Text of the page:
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Tampa Bay Area
Business Observer Friday, Oct. 29, 2010 9 years ago

Tower Power

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Tampa's tallest office buildings appear to be in solid standing, both in terms of occupancy and ownership. The one exception is Rivergate Tower, which has suffered high vacancy in recent years and may be on the brink of foreclosure.
by: Carl Cronan Editor/Tampa Bay

The youngest of downtown Tampa's five largest office buildings are approaching two decades old, making upgrades important to maintaining occupancy. But while the others appear to be in solid standing, one could be headed for a virtual downfall.


Rivergate Tower, the 31-story cylindrical landmark situated between the Hillsborough River and the city's central business district, could be headed for foreclosure soon. Royal Bank of Scotland is suing Miami-based America's Capital Partners, saying the building's owner has not made any monthly payments since August. The bank says it is owed $48.4 million.


“To some degree, it's a sign of the times,” says Larry Richey, senior managing director of Cushman & Wakefield in Tampa. “Any building that is highly leveraged relative to its current value is a challenge.”


Richey adds that Rivergate Tower has experienced significant vacancy in recent years, affecting the building's cash flow. He says it isn't a reflection on ACP as a building owner as much as when the building was bought and how it was financed.


ACP, which customarily declines comment on pending litigation, owns several commercial properties in the Tampa Bay area and purchased Rivergate Tower five years ago for $35.5 million. The building at 400 N. Ashley Drive was originally built in 1988 for NCNB Corp., now part of Bank of America, and once boasted accounting giant PricewaterhouseCoopers and law firm Holland & Knight as marquee tenants.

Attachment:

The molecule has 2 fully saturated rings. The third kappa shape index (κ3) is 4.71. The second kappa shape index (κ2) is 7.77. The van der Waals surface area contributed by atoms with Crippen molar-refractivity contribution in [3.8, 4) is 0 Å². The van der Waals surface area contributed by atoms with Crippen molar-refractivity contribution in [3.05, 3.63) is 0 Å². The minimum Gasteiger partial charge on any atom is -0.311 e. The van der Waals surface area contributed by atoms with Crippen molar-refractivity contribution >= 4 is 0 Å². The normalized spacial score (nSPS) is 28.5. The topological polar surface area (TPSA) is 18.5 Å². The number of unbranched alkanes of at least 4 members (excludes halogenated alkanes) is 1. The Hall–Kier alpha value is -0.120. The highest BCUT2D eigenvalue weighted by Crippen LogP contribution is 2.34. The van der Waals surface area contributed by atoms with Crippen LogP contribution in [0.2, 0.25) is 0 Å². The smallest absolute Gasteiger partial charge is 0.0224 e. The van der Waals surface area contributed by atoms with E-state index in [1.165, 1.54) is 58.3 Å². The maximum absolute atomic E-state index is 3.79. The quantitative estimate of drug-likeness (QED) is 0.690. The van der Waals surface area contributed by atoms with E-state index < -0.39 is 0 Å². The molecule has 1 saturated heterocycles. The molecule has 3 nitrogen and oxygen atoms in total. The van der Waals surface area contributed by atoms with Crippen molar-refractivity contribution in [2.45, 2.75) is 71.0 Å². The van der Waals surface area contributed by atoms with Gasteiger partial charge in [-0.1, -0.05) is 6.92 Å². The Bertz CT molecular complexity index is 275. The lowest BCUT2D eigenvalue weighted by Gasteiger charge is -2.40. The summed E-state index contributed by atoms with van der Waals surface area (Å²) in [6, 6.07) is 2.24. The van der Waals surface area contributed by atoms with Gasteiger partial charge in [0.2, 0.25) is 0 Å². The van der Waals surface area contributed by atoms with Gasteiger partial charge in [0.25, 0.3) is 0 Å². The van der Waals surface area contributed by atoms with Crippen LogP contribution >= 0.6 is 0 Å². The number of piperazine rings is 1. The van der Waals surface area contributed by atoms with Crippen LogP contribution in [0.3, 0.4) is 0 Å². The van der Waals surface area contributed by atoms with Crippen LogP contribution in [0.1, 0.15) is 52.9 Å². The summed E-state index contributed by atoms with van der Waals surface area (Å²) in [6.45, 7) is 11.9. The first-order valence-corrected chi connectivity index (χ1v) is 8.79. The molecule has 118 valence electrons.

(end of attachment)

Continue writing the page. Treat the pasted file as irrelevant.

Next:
Over the last decade, however, the building's fortunes have dwindled. Bank of America consolidated its downtown offices into another building bearing its name, PricewaterhouseCoopers moved out of downtown and Holland & Knight took top-floor space in the nearby 100 North Tampa building.


Even signing the headquarters of Sykes Enterprises Inc. and the addition of Malio's steakhouse on the ground floor haven't helped. The building's occupancy is currently estimated at 58% by Cushman & Wakefield.


Office brokers observe that Rivergate Tower has not undergone the same type of internal upgrades to common areas and building systems as the neighboring towers, and has long been derided for its round, awkward floor plates. More people likely know the building by its nickname, the Beer Can.


Whatever happens with Rivergate Tower, brokers say it should not reflect badly on the rest of downtown Tampa's premium office market, which has a 17.1% vacancy rate through the third quarter, according to Cushman & Wakefield. The other major buildings have vacancy as low as 12%, with 100 North Tampa recently declaring itself full.


“The activity level for upper-tier Class A buildings is still fairly high,” says Michael Hoffman, first vice president with CB Richard Ellis and a leasing representative at Bank of America Plaza. He says his building, the largest in downtown Tampa, has prospects for several large blocks of space, though mostly from tenants in other office buildings.


The white 42-story building, which opened in 1986 and is currently 93% occupied, underwent a series of mechanical and technological upgrades over the last few years to bring it up to 21st-century office standards, Hoffman says. Its owner, MetLife Real Estate, invested several million dollars in things that are apparent to tenants, though not necessarily visible.


“They want to keep it as a premier building,” he says. Bank of America Plaza earlier this year signed two new law firms as tenants, Milwaukee-based Quarles & Brady and New Orleans-based Adams & Reese.


Tampa's other institutionally owned skyscrapers appear to be in sound operating condition. Furthermore, 100 North Tampa now sports a Leadership in Energy and Environmental Design medallion from the U.S. Green Building Council.




DOWNTOWN TAMPA OFFICE BUILDINGS


Bank of America Plaza


Address: 101. E. Kennedy Blvd.


Stories: 42


Square feet: 762,062


Year opened: 1986


Owner: MetLife Real Estate


Occupancy: 93%



Tampa City Center


Address: 201 N. Franklin St.


Stories: 38


Square feet: 735,030


Year opened: 1981


Owner: Mainstreet Capital Partners


Occupancy: 88%



100 North Tampa


Address: 100 N. Tampa St.


Stories: 42


Square feet: 552,080


Year opened: 1992


Owner: Prudential Financial Inc.


Occupancy: 99%



SunTrust Financial Centre


Address: 401 E. Jackson St.


Stories: 36


Square feet: 527,237


Year opened: 1992


Owner: Stiles/Charter Hall


Occupancy: 88%



Rivergate Tower


Address: 400 N. Ashley Drive


Stories: 31


Square feet: 512,851


Year opened: 1988


Owner: America's Capital Partners


Occupancy: 58%



Sources: Cushman & Wakefield, Hillsborough County Property Appraiser's Office

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